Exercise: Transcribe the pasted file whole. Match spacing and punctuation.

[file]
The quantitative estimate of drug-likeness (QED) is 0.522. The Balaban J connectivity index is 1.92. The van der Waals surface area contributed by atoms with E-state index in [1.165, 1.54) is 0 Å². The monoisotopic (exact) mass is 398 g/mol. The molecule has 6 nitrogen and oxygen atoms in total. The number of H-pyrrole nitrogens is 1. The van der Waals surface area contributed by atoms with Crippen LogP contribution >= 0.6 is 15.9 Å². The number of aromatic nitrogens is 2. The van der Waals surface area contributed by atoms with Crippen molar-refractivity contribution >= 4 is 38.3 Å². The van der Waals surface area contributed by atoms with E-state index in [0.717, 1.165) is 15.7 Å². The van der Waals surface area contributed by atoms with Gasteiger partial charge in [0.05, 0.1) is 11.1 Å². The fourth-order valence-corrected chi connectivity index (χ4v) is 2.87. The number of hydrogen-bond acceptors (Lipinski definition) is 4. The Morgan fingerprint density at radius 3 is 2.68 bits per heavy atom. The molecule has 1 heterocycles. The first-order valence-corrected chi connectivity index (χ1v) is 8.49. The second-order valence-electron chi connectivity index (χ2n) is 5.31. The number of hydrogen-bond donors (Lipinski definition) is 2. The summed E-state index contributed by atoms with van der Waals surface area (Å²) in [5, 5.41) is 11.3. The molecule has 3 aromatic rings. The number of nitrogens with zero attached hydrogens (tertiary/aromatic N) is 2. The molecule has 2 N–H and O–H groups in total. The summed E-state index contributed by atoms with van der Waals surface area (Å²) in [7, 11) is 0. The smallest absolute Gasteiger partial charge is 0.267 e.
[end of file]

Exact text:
The quantitative estimate of drug-likeness (QED) is 0.522. The Balaban J connectivity index is 1.92. The van der Waals surface area contributed by atoms with E-state index in [1.165, 1.54) is 0 Å². The monoisotopic (exact) mass is 398 g/mol. The molecule has 6 nitrogen and oxygen atoms in total. The number of H-pyrrole nitrogens is 1. The van der Waals surface area contributed by atoms with Crippen LogP contribution >= 0.6 is 15.9 Å². The number of aromatic nitrogens is 2. The van der Waals surface area contributed by atoms with Crippen molar-refractivity contribution >= 4 is 38.3 Å². The van der Waals surface area contributed by atoms with E-state index in [0.717, 1.165) is 15.7 Å². The van der Waals surface area contributed by atoms with Gasteiger partial charge in [0.05, 0.1) is 11.1 Å². The fourth-order valence-corrected chi connectivity index (χ4v) is 2.87. The number of hydrogen-bond acceptors (Lipinski definition) is 4. The Morgan fingerprint density at radius 3 is 2.68 bits per heavy atom. The molecule has 1 heterocycles. The first-order valence-corrected chi connectivity index (χ1v) is 8.49. The second-order valence-electron chi connectivity index (χ2n) is 5.31. The number of hydrogen-bond donors (Lipinski definition) is 2. The summed E-state index contributed by atoms with van der Waals surface area (Å²) in [5, 5.41) is 11.3. The molecule has 3 aromatic rings. The number of nitrogens with zero attached hydrogens (tertiary/aromatic N) is 2. The molecule has 2 N–H and O–H groups in total. The summed E-state index contributed by atoms with van der Waals surface area (Å²) in [7, 11) is 0. The smallest absolute Gasteiger partial charge is 0.267 e.